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Journal of Pregnancy
Volume 2011, Article ID 123717, 10 pages
http://dx.doi.org/10.1155/2011/123717
Review Article

Disrupted Balance of Angiogenic and Antiangiogenic Signalings in Preeclampsia

1Department of Pathology, Yokohama City University Graduate School of Medicine, Yokohama 236-0004, Japan
2Department of Obstetrics, Yokohama City University Medical Center, Yokohama 232-0024, Japan
3Department of Pathology, Yokohama City University Medical Center, Yokohama 232-0024, Japan

Received 16 November 2010; Accepted 12 January 2011

Academic Editor: Antonio Farina

Copyright © 2011 Mitsuko Furuya et al. This is an open access article distributed under the Creative Commons Attribution License, which permits unrestricted use, distribution, and reproduction in any medium, provided the original work is properly cited.

Abstract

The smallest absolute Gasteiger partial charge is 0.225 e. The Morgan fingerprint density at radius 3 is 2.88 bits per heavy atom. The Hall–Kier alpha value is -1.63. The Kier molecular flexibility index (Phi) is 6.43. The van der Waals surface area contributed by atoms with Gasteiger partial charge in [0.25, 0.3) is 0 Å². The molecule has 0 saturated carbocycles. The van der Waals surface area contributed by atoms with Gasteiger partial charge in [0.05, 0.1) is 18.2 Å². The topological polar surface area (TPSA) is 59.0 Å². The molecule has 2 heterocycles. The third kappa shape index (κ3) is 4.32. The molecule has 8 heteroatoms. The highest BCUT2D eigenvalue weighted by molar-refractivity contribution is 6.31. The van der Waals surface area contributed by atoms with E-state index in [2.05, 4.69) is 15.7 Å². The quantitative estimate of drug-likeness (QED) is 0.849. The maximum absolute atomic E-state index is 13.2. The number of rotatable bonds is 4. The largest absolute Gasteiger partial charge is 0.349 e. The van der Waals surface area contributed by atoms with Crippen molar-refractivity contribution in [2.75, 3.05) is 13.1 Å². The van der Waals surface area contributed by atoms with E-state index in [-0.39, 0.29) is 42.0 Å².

The placenta plays a central role in governing local circulatory system that mediates maternal condition and fetal growth. In early gestational phases, the placenta exerts properties of invasion and neovascularization for successful placentation. Extravillous invasive trophoblasts replace uterine endometrial vasculature and establish local blood pathway to obtain oxygen and nutrients from the mother. In later phases, the placenta promotes villous angiogenesis and vascular maturation that are finely controlled by angiogenic and antiangiogenic molecules. Among various molecules involved in placental neovascularization, vascular endothelial growth factor receptors (VEGFRs) and angiotensin II receptor type 1 (AT1) mediate important signaling pathways for maternal circulatory system and fetal growth. VEGFR1 and VEGFR2 are functional receptors for placental growth factor (PlGF) and VEGF, respectively, and PlGF-VEGFR1 and VEGF-VEGFR2 interactions are disturbed in many preeclamptic patients by excess amount of soluble form of VEGFR1 (also named sFlt1), a natural PlGF/VEGF antagonist. Recent studies have disclosed that excessive sFlt1 production in the placenta and aberrant AT1 signaling in the mother are closely associated with the pathology of preeclampsia and intrauterine growth restriction (IUGR). In this paper, neovascularization of the placenta and pathological events associated with disrupted balance between angiogenic and antiangiogenic signaling in preeclampsia are discussed.